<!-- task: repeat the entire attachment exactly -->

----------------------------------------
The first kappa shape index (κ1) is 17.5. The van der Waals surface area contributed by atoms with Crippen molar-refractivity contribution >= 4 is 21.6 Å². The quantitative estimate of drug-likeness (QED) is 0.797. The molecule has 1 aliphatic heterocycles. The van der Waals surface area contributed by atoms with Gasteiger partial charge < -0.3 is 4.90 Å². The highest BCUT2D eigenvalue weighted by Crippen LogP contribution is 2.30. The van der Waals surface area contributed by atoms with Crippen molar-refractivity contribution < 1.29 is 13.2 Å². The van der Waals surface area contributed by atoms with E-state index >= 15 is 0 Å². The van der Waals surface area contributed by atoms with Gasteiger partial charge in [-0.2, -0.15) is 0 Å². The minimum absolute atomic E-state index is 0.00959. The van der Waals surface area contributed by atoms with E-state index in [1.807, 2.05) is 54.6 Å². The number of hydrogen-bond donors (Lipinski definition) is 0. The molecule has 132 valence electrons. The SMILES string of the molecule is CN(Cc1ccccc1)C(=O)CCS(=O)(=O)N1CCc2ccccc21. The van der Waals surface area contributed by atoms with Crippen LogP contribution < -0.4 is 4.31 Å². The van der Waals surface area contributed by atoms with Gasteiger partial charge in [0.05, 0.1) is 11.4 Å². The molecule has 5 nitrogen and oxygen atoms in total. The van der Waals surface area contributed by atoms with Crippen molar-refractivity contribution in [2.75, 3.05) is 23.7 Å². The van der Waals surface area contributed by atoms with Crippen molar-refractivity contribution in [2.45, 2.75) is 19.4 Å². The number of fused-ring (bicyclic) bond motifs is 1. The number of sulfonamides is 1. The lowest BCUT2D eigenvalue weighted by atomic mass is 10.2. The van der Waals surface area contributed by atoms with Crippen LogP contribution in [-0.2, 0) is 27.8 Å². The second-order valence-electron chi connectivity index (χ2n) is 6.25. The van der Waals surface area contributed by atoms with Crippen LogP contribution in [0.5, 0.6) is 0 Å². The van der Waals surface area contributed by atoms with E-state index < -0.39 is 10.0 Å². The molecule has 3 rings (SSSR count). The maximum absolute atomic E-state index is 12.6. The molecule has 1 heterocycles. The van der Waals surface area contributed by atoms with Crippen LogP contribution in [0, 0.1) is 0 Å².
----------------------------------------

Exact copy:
The first kappa shape index (κ1) is 17.5. The van der Waals surface area contributed by atoms with Crippen molar-refractivity contribution >= 4 is 21.6 Å². The quantitative estimate of drug-likeness (QED) is 0.797. The molecule has 1 aliphatic heterocycles. The van der Waals surface area contributed by atoms with Gasteiger partial charge < -0.3 is 4.90 Å². The highest BCUT2D eigenvalue weighted by Crippen LogP contribution is 2.30. The van der Waals surface area contributed by atoms with Crippen molar-refractivity contribution < 1.29 is 13.2 Å². The van der Waals surface area contributed by atoms with E-state index >= 15 is 0 Å². The van der Waals surface area contributed by atoms with Gasteiger partial charge in [-0.2, -0.15) is 0 Å². The minimum absolute atomic E-state index is 0.00959. The van der Waals surface area contributed by atoms with E-state index in [1.807, 2.05) is 54.6 Å². The number of hydrogen-bond donors (Lipinski definition) is 0. The molecule has 132 valence electrons. The SMILES string of the molecule is CN(Cc1ccccc1)C(=O)CCS(=O)(=O)N1CCc2ccccc21. The van der Waals surface area contributed by atoms with Crippen LogP contribution < -0.4 is 4.31 Å². The van der Waals surface area contributed by atoms with Gasteiger partial charge in [0.05, 0.1) is 11.4 Å². The molecule has 5 nitrogen and oxygen atoms in total. The van der Waals surface area contributed by atoms with Crippen molar-refractivity contribution in [2.75, 3.05) is 23.7 Å². The van der Waals surface area contributed by atoms with Crippen molar-refractivity contribution in [2.45, 2.75) is 19.4 Å². The number of fused-ring (bicyclic) bond motifs is 1. The number of sulfonamides is 1. The lowest BCUT2D eigenvalue weighted by atomic mass is 10.2. The van der Waals surface area contributed by atoms with Crippen LogP contribution in [-0.2, 0) is 27.8 Å². The second-order valence-electron chi connectivity index (χ2n) is 6.25. The van der Waals surface area contributed by atoms with Crippen LogP contribution in [0.5, 0.6) is 0 Å². The van der Waals surface area contributed by atoms with E-state index < -0.39 is 10.0 Å². The molecule has 3 rings (SSSR count). The maximum absolute atomic E-state index is 12.6. The molecule has 1 heterocycles. The van der Waals surface area contributed by atoms with Crippen LogP contribution in [0, 0.1) is 0 Å².